Japan PM: US Sex Slave Vote Regrettable
Tuesday, July 31, 2007; 11:12 AM
TOKYO -- Japan's prime minister said Tuesday that a U.S. resolution demanding Japan's formal apology for forcing thousands of Asian women into sex slavery during World War II was regrettable because Japan has already made amends.
The U.S. House of Representatives approved a resolution Monday urging Japan to "formally acknowledge, apologize and accept historical responsibility in a clear and unequivocal manner" for the suffering of so-called "comfort women."
"The resolution is regrettable," Prime Minister Shinzo Abe told reporters. "I explained my views and the government's response on this matter during my visit to the U.S. in April."
Historians say the Imperial Japanese Army forcibly sent hundreds of thousands of women, mainly from Korea, China and the Philippines, to wartime Japanese military brothels to work as prostitutes in the 1930s and 1940s.
Since the government acknowledged the practice in the early 1990s, Japanese leaders have repeatedly apologized over the issue. But in March, Abe triggered anger across Asia by saying there was no proof the women were coerced _ reflecting a view among Japan's right-wing politicians, who claim the issue has been fabricated or exaggerated.
In South Korea, presidential spokesman Cheon Ho-sun welcomed the resolution and urged Japan to face up to history.
"The best way of reconciliation is to view history correctly. Japan would not be unaware of this," Cheon said. "We expect Japan to show a changed attitude."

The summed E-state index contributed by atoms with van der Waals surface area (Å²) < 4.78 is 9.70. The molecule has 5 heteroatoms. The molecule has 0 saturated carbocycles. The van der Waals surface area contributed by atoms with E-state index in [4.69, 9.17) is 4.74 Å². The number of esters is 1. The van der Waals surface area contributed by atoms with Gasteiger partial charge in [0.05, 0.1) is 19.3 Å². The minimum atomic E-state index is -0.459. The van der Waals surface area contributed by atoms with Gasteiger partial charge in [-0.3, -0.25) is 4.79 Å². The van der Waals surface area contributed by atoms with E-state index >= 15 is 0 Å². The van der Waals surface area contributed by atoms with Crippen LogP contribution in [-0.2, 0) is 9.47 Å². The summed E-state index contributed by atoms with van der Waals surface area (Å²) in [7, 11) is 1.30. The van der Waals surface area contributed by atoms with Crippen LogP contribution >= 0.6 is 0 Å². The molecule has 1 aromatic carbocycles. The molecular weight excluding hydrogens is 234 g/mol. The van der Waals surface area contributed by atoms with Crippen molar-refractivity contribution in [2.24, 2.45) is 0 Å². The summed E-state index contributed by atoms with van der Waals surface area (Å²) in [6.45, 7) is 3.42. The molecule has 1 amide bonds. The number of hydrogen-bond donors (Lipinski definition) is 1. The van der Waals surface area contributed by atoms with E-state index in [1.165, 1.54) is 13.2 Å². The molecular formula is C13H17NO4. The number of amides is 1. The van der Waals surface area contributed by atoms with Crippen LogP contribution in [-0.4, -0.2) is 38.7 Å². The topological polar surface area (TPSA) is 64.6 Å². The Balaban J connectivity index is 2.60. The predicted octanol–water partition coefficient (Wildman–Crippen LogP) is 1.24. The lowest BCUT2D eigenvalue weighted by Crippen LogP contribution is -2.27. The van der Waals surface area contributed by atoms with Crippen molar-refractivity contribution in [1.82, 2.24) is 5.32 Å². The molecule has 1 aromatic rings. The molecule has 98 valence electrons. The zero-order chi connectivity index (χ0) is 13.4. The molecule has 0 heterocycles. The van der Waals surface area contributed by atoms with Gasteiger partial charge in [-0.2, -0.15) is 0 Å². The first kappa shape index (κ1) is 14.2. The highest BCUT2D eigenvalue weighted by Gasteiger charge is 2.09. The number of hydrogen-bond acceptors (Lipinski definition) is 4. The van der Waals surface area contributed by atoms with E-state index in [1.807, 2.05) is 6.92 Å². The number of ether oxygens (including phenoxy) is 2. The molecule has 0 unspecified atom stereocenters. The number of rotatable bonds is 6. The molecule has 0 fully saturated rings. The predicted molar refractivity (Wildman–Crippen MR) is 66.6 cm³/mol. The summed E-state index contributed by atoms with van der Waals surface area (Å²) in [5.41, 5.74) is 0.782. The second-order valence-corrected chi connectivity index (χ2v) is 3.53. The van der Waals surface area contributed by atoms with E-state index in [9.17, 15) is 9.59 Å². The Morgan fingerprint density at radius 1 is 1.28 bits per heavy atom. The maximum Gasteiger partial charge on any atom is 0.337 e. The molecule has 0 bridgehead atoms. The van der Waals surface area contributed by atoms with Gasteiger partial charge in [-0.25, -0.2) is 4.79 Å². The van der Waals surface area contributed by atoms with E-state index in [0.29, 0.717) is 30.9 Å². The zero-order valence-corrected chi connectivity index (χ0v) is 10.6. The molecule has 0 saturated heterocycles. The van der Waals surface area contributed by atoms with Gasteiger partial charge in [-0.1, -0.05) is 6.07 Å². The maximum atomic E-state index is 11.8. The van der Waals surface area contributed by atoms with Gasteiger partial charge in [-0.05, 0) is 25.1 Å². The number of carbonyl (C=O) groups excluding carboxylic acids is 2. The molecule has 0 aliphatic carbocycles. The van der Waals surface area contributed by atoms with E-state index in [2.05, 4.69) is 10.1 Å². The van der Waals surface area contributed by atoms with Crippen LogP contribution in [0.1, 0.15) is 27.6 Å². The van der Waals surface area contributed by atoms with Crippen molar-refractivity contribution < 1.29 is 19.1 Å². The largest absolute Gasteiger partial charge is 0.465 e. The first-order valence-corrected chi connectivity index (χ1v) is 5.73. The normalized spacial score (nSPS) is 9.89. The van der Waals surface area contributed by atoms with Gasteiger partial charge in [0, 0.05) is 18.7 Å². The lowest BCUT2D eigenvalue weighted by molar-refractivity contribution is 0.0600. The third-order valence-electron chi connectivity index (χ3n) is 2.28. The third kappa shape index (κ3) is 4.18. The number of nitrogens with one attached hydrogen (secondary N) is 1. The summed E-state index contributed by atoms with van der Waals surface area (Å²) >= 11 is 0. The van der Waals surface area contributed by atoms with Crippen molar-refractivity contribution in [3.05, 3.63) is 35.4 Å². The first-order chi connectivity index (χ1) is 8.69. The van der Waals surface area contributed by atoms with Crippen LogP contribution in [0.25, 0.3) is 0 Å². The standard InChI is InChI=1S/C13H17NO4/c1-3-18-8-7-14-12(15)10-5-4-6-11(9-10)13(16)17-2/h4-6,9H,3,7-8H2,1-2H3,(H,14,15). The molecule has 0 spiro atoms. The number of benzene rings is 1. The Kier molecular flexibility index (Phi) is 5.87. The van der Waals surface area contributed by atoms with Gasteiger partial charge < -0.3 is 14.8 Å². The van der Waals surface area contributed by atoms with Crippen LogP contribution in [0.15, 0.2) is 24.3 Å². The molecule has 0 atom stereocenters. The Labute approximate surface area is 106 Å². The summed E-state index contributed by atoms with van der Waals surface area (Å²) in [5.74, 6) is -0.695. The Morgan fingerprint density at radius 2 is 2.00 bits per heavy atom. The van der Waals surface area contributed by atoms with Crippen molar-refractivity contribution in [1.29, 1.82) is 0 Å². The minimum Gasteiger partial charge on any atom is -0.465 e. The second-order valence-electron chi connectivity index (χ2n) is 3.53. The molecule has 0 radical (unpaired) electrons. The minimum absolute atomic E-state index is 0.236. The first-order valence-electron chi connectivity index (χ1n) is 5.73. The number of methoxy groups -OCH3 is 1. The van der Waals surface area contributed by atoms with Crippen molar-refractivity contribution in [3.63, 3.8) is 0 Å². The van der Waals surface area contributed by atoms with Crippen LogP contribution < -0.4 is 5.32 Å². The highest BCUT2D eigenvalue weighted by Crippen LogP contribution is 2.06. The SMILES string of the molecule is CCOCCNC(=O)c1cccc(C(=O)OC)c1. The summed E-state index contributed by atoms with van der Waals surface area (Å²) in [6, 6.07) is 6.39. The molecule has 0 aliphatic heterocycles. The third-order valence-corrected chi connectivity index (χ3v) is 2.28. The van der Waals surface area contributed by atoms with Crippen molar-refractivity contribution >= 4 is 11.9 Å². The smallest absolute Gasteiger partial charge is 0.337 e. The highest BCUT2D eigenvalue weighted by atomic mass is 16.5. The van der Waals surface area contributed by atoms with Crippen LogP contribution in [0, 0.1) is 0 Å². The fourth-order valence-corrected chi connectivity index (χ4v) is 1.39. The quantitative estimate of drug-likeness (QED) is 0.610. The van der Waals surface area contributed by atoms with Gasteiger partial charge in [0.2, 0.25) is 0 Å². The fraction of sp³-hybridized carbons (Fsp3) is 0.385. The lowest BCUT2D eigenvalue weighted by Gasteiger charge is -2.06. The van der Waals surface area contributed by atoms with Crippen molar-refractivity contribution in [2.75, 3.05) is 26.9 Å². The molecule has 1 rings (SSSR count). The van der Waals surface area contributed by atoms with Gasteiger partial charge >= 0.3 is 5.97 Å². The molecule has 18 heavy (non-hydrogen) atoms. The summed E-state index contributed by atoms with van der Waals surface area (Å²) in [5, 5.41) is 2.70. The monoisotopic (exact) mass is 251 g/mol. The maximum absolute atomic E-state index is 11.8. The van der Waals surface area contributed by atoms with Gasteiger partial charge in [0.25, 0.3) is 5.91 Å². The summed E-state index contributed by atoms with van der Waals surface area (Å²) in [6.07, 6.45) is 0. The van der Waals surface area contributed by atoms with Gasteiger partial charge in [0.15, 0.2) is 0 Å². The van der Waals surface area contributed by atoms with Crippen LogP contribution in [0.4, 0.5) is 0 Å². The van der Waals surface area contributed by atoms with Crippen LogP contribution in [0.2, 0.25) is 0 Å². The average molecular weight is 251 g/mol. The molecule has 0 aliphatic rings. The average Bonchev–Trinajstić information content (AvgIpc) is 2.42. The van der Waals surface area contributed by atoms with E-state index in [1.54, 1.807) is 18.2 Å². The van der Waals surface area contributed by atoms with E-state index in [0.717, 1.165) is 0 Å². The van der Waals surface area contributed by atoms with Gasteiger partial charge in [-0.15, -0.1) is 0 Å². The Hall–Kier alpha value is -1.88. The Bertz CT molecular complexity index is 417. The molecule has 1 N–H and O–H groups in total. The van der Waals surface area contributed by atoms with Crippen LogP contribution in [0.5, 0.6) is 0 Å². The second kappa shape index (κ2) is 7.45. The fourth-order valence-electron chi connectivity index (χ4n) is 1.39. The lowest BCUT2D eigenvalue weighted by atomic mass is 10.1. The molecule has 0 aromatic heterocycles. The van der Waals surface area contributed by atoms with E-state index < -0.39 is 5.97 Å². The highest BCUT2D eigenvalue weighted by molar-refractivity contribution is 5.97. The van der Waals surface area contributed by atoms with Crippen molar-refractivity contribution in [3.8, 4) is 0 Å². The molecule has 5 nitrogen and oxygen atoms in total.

Chief Cabinet Secretary Yasuhisa Shiozaki said Japan had no plans to lodge a protest with Washington over the resolution.
"We have already worked to clearly explain Japan's view," Shiozaki said. "We will continue to do so."
In Washington, Democratic Rep. Tom Lantos called "nauseating" what he said were efforts by some in Japan "to distort and deny history and play a game of blame the victim."
"Inhumane deeds should be fully acknowledged," said Lantos, chairman of the House Foreign Affairs Committee. "The world awaits a full reckoning of history from the Japanese government."
Though symbolic, the nonbinding resolution has caused unease in Japan and its relations with Washington. It is believed to add recent woes for Abe, whose ruling party faced a humiliating defeat in Sunday's parliamentary elections.
In 1993, Japan's government issued a carefully worded official apology but has rejected most compensation claims, saying they were settled by postwar treaties.
A fund created in 1995 by the government but run independently and financed by private donations has provided a way for Japan to compensate former sex slaves without making it official. Many comfort women, however, have rejected the money.
In Seoul, six former sex slaves and more than a dozen of their supporters staged a rally outside the Japanese Embassy, reiterating their demands for Tokyo's apology, while welcoming the resolution.
"Peace can be realized when (Japan) sincerely repents for its past and apologizes," said Kil Won-ok, a former sex slave.
Associated Press writers Foster Klug in Washington, Kana Inagaki in Tokyo and Jae-Soon Chang in Seoul contributed to this report.